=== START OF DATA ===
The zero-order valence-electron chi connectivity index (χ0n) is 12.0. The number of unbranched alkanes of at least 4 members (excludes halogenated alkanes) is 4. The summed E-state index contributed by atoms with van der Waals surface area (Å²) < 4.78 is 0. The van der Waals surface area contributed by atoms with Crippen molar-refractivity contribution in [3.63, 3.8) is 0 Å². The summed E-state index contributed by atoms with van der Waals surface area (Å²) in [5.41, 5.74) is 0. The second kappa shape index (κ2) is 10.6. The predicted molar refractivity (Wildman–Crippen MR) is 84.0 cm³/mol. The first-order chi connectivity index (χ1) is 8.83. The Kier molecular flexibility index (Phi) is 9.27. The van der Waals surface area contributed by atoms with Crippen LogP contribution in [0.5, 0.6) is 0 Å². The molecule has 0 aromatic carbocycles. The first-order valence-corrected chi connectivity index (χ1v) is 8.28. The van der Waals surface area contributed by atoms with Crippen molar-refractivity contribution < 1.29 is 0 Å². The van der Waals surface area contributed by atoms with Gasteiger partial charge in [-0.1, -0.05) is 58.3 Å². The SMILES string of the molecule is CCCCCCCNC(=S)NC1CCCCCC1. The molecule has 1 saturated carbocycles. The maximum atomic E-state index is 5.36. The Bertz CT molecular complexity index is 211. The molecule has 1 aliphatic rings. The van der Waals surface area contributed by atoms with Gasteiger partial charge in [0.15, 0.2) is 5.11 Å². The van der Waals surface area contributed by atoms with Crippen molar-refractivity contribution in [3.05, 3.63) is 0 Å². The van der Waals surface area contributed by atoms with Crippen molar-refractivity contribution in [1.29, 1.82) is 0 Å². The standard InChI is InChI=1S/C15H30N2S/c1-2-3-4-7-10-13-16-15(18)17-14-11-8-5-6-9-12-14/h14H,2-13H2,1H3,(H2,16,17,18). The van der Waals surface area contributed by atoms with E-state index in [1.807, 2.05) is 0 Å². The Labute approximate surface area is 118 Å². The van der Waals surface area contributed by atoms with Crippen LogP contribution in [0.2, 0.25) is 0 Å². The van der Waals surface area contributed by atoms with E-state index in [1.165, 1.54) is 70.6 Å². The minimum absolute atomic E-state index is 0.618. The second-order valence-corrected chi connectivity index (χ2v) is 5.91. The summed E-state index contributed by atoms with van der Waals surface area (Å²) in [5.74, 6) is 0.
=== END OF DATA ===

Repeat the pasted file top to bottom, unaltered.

The zero-order valence-electron chi connectivity index (χ0n) is 12.0. The number of unbranched alkanes of at least 4 members (excludes halogenated alkanes) is 4. The summed E-state index contributed by atoms with van der Waals surface area (Å²) < 4.78 is 0. The van der Waals surface area contributed by atoms with Crippen molar-refractivity contribution in [3.63, 3.8) is 0 Å². The summed E-state index contributed by atoms with van der Waals surface area (Å²) in [5.41, 5.74) is 0. The second kappa shape index (κ2) is 10.6. The predicted molar refractivity (Wildman–Crippen MR) is 84.0 cm³/mol. The first-order chi connectivity index (χ1) is 8.83. The Kier molecular flexibility index (Phi) is 9.27. The van der Waals surface area contributed by atoms with Crippen LogP contribution in [0.5, 0.6) is 0 Å². The molecule has 0 aromatic carbocycles. The first-order valence-corrected chi connectivity index (χ1v) is 8.28. The van der Waals surface area contributed by atoms with Crippen molar-refractivity contribution < 1.29 is 0 Å². The van der Waals surface area contributed by atoms with Gasteiger partial charge in [-0.1, -0.05) is 58.3 Å². The SMILES string of the molecule is CCCCCCCNC(=S)NC1CCCCCC1. The molecule has 1 saturated carbocycles. The maximum atomic E-state index is 5.36. The Bertz CT molecular complexity index is 211. The molecule has 1 aliphatic rings. The van der Waals surface area contributed by atoms with Gasteiger partial charge in [0.15, 0.2) is 5.11 Å². The van der Waals surface area contributed by atoms with Crippen molar-refractivity contribution in [3.05, 3.63) is 0 Å². The van der Waals surface area contributed by atoms with Crippen molar-refractivity contribution in [1.29, 1.82) is 0 Å². The standard InChI is InChI=1S/C15H30N2S/c1-2-3-4-7-10-13-16-15(18)17-14-11-8-5-6-9-12-14/h14H,2-13H2,1H3,(H2,16,17,18). The van der Waals surface area contributed by atoms with E-state index in [1.807, 2.05) is 0 Å². The Labute approximate surface area is 118 Å². The van der Waals surface area contributed by atoms with Crippen LogP contribution in [0.2, 0.25) is 0 Å². The van der Waals surface area contributed by atoms with E-state index in [1.165, 1.54) is 70.6 Å². The minimum absolute atomic E-state index is 0.618. The second-order valence-corrected chi connectivity index (χ2v) is 5.91. The summed E-state index contributed by atoms with van der Waals surface area (Å²) in [5.74, 6) is 0.